Mythological characters prominently featured in the book include Odin, Loki, Czernobog, the Zorya, the Norns, Anansi, Eostre, Kali, Thoth, Anubis, Horus, and Bast. In addition to the numerous figures from real-world myths, a few characters from The Sandman and its spinoffs make brief cameos in the book. Other mythological characters featured in the novel are not divine, but are legendary or folk heroes, such as Johnny Appleseed. Shadow himself is implied to be the Norse god Balder, which is confirmed in the follow-up novella, "Monarch of the Glen". The story also features, in its most erotic chapter, a succubus-like re-invention of the Queen of Sheba, who while posing as a prostitute literally swallows a man through her sexual organs. "Bilquis", as she is called here, is later killed by one of the New Gods. Sexuality as a rule plays a prominent part in the plot and subplots; Mr. Wednesday courts several young women on the journey across America and offers himself to Eostre, while Shadow is successfully seduced by a humanoid version of Bast.

When the New Gods murder Wednesday – thus galvanizing the Old Gods into action – Shadow obeys Wednesday's order by holding his vigil. This is accomplished by re-enacting the act performed by Odin of hanging from a "World Tree" while pierced by a spear. Shadow eventually dies and visits the land of the dead, where he is guided by Thoth and judged by Anubis. Eostre later brings him back to life, obeying orders that she does not fully understand. During the period between life and death, Shadow learns that he is Wednesday's son, conceived as part of the deity's plans.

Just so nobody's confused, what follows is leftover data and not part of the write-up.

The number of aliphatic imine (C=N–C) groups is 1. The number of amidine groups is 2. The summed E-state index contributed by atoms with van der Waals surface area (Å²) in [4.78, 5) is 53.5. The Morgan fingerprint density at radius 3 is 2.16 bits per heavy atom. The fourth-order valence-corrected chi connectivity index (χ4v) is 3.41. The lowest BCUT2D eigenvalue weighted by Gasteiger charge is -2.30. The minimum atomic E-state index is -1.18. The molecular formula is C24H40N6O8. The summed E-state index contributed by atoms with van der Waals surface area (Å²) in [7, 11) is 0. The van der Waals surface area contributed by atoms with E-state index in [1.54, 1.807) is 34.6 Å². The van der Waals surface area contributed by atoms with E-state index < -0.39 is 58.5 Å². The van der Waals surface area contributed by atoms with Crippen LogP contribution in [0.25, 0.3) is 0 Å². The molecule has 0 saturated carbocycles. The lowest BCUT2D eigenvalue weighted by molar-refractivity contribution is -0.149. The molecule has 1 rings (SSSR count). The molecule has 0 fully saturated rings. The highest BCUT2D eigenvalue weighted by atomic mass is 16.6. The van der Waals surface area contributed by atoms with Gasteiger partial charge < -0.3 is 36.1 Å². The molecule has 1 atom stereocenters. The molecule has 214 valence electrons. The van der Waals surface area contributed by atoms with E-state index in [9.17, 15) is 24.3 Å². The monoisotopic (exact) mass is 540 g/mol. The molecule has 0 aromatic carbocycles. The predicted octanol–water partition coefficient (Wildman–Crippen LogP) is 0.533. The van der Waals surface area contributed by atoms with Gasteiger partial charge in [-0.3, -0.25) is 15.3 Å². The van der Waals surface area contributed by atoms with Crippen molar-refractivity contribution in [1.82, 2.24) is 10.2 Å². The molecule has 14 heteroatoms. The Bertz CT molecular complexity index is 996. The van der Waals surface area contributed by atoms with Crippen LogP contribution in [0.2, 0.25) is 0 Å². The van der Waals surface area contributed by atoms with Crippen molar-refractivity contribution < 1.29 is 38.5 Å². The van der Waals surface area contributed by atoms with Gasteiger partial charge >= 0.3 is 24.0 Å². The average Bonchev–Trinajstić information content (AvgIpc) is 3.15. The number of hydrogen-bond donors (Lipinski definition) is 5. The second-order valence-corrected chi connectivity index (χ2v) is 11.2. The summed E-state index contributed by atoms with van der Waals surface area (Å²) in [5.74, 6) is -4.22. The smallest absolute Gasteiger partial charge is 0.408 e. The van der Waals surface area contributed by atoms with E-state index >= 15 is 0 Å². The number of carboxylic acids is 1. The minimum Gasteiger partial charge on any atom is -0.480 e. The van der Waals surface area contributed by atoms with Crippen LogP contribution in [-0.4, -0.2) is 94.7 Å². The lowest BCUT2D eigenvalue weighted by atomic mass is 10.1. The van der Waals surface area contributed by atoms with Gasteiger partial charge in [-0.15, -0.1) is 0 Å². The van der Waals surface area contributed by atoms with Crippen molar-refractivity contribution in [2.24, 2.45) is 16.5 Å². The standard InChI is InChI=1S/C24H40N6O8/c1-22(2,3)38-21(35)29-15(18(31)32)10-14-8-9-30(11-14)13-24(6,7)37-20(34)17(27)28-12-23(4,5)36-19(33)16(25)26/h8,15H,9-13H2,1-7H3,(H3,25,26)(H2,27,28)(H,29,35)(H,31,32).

At the climax of the story, Shadow reveals that America is bad "growing ground" for Gods, in that the power of gods eventually wanes the longer they spend time in America. Wednesday's attempt to rally the gods is proved to be a deception, in that the deaths of gods on both sides of the war would restore some of Odin's powers. The leader of the New Gods is revealed to be Loki, who was secretly working with Odin to create the "sacrifice of gods". Odin would feed on the gods' deaths, while Loki would feed on the chaos of the battle to empower himself. Shadow conveys the truth to the warring gods, thus stopping the battle before it could begin. Odin's ghost fades, and Loki is impaled on a shaft of the World Tree.

In a extensive subplot, Shadow follows a clue given to him by the Hindu god Ganesha to discover that a man called Hinzelmann, who had sometime been Shadow's neighbor, is a kobold who annually sacrifices children to empower himself and prevent the small town of Lakeside from succumbing to the economic decay that has claimed many similar towns. Shadow confronts Hinzelmann, who is then shot by a local policeman whose father Hinzelmann had previously killed to keep his secret. The presence of Hinzelmann as a kobold refers to the book's premise, stated in a number of flashbacks, that dwarves, elves, leprechauns, and other spirits are derived from earlier myths of gods, and that whoever brings a story to a land brings the characters with it.